The inconsistency between the appearance of incoherence and chaos in the US policymaking process bringing about a historic record of legislative achievements in the 1960s and 1970s, on the one hand, and the emergence of hierarchical order bringing about a prolonged period of legislative impotence in the early 2000s, on the other hand, has led legislative scholars to revisit strongly held prior beliefs about legislative organization. Similar reevaluations of the garbage can model that emphasize the potential for conflict-ridden and chaotic organizations to be adaptively rational are ongoing in organizational theory. This paper adapts recent research on organizational design to explore the conditions under which decentralized, chaotic decision making facilitates more desirable legislative outcomes than centralized decision making controlled by a benevolent dictator. The author demonstrates that normative claims about legislative organization – much like normative claims about organizational design – should vary depending on the task environment faced by the legislature. In the face of rugged uncertainty in the mapping from policies to outcomes, decentralized decision making among modestly polarized legislators with fluid participation in decisions facilitates a functional mix of exploitative and exploratory search.
James March argued that irrational approaches to problem solving and foolishness can be useful for addressing complex problems. Grand challenges are complex problems that often involve “guarded societal institutions” – societal beliefs and practices guarded by political or commercial powers. To explain how organizations with impossible goals dismantle such institutions by mobilizing irrationality and foolishness, we develop a process model which is illustrated with the case of People for the Ethical Treatment of Animals. Our main contribution is to expand James March’s ideas on logics of action and organizational intelligence to advance a novel perspective for tackling big societal problems. We argue that foolishness is not only a means for finding distant solutions to complex problems but also a means for generating sustained motivation, well-being, and ideas that spark debate and lead to the questioning of taken-for-granted societal beliefs.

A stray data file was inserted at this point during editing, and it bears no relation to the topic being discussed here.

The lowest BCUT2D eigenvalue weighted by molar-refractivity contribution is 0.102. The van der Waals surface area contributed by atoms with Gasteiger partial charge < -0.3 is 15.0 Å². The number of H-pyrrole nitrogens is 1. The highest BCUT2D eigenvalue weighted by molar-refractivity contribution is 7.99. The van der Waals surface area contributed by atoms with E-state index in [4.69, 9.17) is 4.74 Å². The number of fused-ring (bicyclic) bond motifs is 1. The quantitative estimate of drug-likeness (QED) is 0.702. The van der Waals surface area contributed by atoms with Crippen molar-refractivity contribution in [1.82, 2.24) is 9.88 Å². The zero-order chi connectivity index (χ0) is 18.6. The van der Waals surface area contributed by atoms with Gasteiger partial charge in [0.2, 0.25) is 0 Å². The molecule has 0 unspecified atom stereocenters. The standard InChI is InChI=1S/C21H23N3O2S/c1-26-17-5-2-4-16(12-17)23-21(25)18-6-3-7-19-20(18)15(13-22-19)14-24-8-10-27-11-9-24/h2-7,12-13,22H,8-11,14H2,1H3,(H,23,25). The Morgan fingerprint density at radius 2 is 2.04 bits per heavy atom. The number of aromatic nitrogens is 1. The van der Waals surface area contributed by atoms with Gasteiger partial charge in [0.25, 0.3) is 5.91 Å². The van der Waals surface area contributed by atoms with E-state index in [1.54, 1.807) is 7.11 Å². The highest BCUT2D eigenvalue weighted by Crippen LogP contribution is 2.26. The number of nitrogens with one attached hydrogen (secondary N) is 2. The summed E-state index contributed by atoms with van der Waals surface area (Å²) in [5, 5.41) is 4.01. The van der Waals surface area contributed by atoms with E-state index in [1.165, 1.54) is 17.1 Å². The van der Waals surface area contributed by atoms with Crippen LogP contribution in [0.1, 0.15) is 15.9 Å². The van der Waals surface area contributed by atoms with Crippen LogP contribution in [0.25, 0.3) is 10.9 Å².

The Variance of Variance
Chance models – mechanisms that explain empirical regularities through unsystematic variance – have a long tradition in the sciences but have been historically marginalized in management scholarship, relative to an agentic worldview about the role of managers and organizations. An exception is the work of James G. March and his coauthors, who proposed a variety of chance models that explain important management phenomena, including the careers of top executives, managerial risk taking, and organizational anarchy, learning, and adaptation. This paper serves as a tribute to the beauty of these “little ideas” and demonstrates how they can be recombined to generate novel implications. In particular, we focus on the example of an inverted V-shaped performance association centering around the year when executives were featured in a prominent listing, Barron’s annual list of Top 30 chief executive officers. Our recombination of several chance models developed by March and his coauthors provides a novel explanation for why many of the executives’ exceptional performances did not persist. In contrast to the common accounts of complacency, hubris, and statistical regression, the results show that declines from high performance may result from the way luck interacts with these executives’ slow adaptation, incompetence, and self-reinforced risk taking. We conclude by elaborating on the normative implications of chance models, which address many current management and societal challenges. We further encourage the continued development of chance models to help explain performance differences, shifting from accounts that favor heroic stories of corporate leaders toward accounts that favor their changing fortunes.